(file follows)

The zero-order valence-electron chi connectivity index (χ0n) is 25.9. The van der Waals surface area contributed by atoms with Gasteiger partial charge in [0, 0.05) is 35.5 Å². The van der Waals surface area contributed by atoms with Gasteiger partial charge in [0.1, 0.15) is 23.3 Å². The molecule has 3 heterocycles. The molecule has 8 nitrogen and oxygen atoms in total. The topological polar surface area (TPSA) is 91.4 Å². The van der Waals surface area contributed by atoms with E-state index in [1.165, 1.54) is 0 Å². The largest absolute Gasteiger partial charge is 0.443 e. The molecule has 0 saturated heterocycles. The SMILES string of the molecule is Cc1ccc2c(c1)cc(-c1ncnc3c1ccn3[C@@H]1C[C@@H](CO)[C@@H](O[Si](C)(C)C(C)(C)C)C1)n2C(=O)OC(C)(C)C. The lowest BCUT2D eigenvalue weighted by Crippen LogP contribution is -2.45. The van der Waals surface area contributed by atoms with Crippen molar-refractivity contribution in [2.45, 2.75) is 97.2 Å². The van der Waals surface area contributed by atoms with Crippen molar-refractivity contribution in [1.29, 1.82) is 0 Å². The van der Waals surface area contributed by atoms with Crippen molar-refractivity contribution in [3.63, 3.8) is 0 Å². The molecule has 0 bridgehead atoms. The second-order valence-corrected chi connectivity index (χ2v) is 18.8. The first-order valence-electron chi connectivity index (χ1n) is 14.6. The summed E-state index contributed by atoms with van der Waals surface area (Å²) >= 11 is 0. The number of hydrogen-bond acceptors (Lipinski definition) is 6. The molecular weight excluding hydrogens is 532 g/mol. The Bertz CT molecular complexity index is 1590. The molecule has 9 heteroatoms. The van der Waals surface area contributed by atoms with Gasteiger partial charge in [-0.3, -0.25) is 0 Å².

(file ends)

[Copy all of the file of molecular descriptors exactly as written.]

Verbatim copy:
The zero-order valence-electron chi connectivity index (χ0n) is 25.9. The van der Waals surface area contributed by atoms with Gasteiger partial charge in [0, 0.05) is 35.5 Å². The van der Waals surface area contributed by atoms with Gasteiger partial charge in [0.1, 0.15) is 23.3 Å². The molecule has 3 heterocycles. The molecule has 8 nitrogen and oxygen atoms in total. The topological polar surface area (TPSA) is 91.4 Å². The van der Waals surface area contributed by atoms with E-state index in [1.165, 1.54) is 0 Å². The largest absolute Gasteiger partial charge is 0.443 e. The molecule has 0 saturated heterocycles. The SMILES string of the molecule is Cc1ccc2c(c1)cc(-c1ncnc3c1ccn3[C@@H]1C[C@@H](CO)[C@@H](O[Si](C)(C)C(C)(C)C)C1)n2C(=O)OC(C)(C)C. The lowest BCUT2D eigenvalue weighted by Crippen LogP contribution is -2.45. The van der Waals surface area contributed by atoms with Crippen molar-refractivity contribution in [2.45, 2.75) is 97.2 Å². The van der Waals surface area contributed by atoms with Crippen molar-refractivity contribution in [1.29, 1.82) is 0 Å². The van der Waals surface area contributed by atoms with Crippen molar-refractivity contribution in [3.63, 3.8) is 0 Å². The molecule has 0 bridgehead atoms. The second-order valence-corrected chi connectivity index (χ2v) is 18.8. The first-order valence-electron chi connectivity index (χ1n) is 14.6. The summed E-state index contributed by atoms with van der Waals surface area (Å²) >= 11 is 0. The number of hydrogen-bond acceptors (Lipinski definition) is 6. The molecular weight excluding hydrogens is 532 g/mol. The Bertz CT molecular complexity index is 1590. The molecule has 9 heteroatoms. The van der Waals surface area contributed by atoms with Gasteiger partial charge in [-0.3, -0.25) is 0 Å².